- “The bottom line is I told President Putin that we need to have some basic rules of the road that we can all abide by,” Biden told reporters, including issues ranging from Ukraine to arms control and jailed Russian dissident Alexei Navalny.
- Biden asked Putin to respect human rights, including “wrongfully imprisoned” Americans Paul Whelon and Trevor Reed, and warned that if Navalny dies in prison, the consequences would be “devastating for Russia.”
- Putin said in separate remarks that the two leaders had agreed to return their respective ambassadors to their posts, and begin a strategic stability dialogue to focus on arms control and other issues.
What’s Next: Biden and Putin issued a joint statement after their summit confirming their shared goals of “ensuring predictability in the strategic sphere” and reducing the risk of armed conflicts, saying, “today, we reaffirm the principle that a nuclear war cannot be won and must never be fought.”
—Janet H. Cho
SEC Delays Approval of Bitcoin ETF, Solicits More Comments
The Securities and Exchange Commission on Wednesday postponed a decision to approve asset manager VanEck’s Bitcoin exchange-traded fund, saying that it is seeking more comments on whether the product should trade on markets.
- The SEC issued its regulatory filing a day before a deadline on a decision on the ETF was due on June 17. The move is a setback for crypto backers who see approval of an ETF as an important new way to open crypto to individual investors.
- The watchdog pointedly says it needs more analysis to ensure that the rules of the exchange would be “designed to prevent fraudulent and manipulative acts and practices.”
- The SEC has received roughly a dozen Bitcoin ETF proposals over the past eight years, but has not approved any due to concerns over investor protection.
What’s Next: SEC Chairman Gary Gensler outlined his concerns about crypto-assets exchanges earlier this month in front of the House of Representatives’ subcommittee on financial services. Expect more delays on the other dozen Bitcoin or Ethereum ETF applications.
The Takeaways From Barron’s Investing in Tech Conference
- Palantir CEO Alex Karp discussed his company’s popularity among retail investors online. “We respect the intelligence and the rigor of what is typically called individual investors,” Karp said about his data-mining and software solutions firm.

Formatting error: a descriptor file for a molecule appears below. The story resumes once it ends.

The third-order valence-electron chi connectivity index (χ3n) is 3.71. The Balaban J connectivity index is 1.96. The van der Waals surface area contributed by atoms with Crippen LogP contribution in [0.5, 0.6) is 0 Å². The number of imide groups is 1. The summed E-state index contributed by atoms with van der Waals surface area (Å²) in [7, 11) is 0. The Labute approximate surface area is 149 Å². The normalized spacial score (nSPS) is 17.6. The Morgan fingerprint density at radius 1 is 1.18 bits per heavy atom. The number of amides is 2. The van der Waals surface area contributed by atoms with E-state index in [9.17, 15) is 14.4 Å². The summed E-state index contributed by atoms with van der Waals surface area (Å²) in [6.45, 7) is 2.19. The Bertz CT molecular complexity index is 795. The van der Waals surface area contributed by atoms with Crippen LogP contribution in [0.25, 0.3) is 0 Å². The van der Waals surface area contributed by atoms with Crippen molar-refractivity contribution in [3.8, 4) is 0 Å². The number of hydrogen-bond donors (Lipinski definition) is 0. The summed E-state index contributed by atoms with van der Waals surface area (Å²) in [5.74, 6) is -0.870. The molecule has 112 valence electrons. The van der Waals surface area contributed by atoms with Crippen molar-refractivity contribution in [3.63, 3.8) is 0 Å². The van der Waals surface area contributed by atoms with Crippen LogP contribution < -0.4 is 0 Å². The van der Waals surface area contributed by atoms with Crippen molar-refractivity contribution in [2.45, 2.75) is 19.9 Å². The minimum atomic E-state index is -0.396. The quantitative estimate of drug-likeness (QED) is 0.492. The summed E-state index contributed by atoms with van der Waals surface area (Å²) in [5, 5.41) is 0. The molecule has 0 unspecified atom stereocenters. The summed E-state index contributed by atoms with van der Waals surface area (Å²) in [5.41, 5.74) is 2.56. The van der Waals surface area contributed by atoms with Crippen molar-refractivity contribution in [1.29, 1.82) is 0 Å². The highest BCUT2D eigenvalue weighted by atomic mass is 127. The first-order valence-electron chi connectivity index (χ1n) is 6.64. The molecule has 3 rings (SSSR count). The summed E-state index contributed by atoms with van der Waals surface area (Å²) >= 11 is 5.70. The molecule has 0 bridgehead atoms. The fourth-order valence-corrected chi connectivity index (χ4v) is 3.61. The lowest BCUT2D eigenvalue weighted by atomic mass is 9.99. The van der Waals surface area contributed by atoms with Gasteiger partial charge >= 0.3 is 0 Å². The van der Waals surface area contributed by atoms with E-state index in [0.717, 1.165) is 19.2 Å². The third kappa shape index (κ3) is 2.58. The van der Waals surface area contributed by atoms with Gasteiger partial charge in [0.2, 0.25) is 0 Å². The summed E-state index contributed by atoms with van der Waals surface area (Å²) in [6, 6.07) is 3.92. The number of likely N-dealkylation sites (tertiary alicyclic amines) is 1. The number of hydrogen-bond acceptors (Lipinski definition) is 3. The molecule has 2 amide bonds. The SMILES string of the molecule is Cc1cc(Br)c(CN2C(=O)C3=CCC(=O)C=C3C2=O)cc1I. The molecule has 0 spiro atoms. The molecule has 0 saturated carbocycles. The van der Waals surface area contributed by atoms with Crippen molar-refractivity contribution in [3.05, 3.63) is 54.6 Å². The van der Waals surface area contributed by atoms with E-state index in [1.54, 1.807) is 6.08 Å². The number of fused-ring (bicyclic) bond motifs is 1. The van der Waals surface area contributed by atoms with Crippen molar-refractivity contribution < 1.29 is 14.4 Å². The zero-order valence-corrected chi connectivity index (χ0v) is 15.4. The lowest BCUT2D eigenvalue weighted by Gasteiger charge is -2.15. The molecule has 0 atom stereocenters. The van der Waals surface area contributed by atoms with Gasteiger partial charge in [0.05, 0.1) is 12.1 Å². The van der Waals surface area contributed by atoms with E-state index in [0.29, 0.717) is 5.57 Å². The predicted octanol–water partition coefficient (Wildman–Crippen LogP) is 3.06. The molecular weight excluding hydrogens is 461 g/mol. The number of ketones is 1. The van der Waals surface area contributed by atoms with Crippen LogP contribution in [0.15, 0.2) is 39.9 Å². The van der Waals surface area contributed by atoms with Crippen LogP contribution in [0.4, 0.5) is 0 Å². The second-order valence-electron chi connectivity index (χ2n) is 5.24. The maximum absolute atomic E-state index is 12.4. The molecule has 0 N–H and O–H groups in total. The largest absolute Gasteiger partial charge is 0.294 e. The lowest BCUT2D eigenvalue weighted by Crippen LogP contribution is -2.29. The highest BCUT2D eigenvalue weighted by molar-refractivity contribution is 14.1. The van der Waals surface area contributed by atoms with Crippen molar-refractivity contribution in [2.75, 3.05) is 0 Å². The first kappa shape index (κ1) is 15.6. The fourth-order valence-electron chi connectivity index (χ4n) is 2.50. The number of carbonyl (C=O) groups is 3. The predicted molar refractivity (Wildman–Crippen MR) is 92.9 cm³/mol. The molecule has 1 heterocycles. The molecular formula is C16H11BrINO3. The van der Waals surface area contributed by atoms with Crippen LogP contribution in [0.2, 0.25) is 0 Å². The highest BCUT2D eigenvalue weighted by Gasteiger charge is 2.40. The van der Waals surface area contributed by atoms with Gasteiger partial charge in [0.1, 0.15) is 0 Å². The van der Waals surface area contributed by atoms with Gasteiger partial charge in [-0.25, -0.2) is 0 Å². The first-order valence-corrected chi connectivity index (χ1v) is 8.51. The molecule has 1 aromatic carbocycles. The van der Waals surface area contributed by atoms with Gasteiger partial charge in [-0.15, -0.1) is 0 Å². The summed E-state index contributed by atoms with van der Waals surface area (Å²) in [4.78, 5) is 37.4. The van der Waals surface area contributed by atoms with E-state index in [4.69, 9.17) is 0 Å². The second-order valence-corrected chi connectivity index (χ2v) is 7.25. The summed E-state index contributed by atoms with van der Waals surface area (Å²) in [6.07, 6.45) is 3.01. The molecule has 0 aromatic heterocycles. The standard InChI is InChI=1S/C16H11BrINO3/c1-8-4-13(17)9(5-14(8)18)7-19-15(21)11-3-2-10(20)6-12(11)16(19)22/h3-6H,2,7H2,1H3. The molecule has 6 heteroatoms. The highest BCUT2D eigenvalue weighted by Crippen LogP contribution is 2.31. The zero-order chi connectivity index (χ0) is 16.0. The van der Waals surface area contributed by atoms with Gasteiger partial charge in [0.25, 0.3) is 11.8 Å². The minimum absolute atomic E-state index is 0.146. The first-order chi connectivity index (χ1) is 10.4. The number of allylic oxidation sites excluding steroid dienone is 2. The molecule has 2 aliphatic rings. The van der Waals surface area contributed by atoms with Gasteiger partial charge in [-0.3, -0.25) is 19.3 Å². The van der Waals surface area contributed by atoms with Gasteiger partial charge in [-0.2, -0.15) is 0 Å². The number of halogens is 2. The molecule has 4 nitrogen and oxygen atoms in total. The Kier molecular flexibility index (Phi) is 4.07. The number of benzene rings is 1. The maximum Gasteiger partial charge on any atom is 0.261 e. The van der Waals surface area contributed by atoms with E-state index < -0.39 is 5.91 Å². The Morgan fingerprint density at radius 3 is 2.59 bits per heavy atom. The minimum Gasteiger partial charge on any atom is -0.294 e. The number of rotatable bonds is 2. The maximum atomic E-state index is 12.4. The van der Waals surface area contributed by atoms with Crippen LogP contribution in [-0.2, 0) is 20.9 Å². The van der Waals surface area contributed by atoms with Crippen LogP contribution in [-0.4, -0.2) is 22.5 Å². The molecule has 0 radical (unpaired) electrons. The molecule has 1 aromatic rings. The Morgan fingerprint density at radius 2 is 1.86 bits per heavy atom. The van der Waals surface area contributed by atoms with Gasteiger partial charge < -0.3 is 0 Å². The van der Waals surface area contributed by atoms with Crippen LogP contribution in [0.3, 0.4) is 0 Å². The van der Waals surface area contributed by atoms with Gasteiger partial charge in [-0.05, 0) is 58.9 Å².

- HP CEO Enrique Lores said the pandemic “put the PC in the center of this world,” a change he thinks will be permanent. The rise of hybrid office schedules is putting a greater focus on laptops compared to desktop computers, he said.
- Carrie Wheeler, finance chief at online real estate start-up Opendoor, thinks the hot housing market can continue. “Certainly, there’s nothing on the horizon in the near term that would suggest that we’re going to see a real change in housing momentum right now,” she says.
What’s Next: Geeta Gupta-Fisker, co-founder and finance chief of electric vehicle start-up Fisker, sees major automotive companies entering the space as a positive. “One of the critical things in automotive is volume,” she says. “It’s volume that drives price points down.”
Inflation has hit a 13-year high, and consumers are feeling the pinch from higher prices. But there are some people who stand to benefit when inflation increases. Who are they?
Higher prices for rental cars, airplane tickets and uncooked beef roasts have economists and consumers wondering whether we’re living through the start of an inflationary period.
It remains to be seen whether these price hikes are just a temporary blip resulting from a pandemic-era mismatch of supply and demand or an indication of inflation, an uptick in prices that continues month after month across a broad array of goods and services. If the latter holds true, at least one demographic could benefit from the trend: anyone, including consumers and governments, that holds fixed-rate debt.
“Inflation could be this giant wealth transfer,” from lenders to borrowers, said Kent Smetters, the faculty director of the Penn Wharton Budget Model, which analyzes public policy proposals’ impact on the budget and economy. “A lot of the lenders are people with wealth and a lot of the borrowers are people without wealth. It’s the lenders who are going to take a bit of a bath, and the borrowers are going to get a discount on what they have to repay.”
Read more here.
—Newsletter edited by Liz Moyer, Stacy Ozol, Mary Romano, Matt Bemer, Ben Levisohn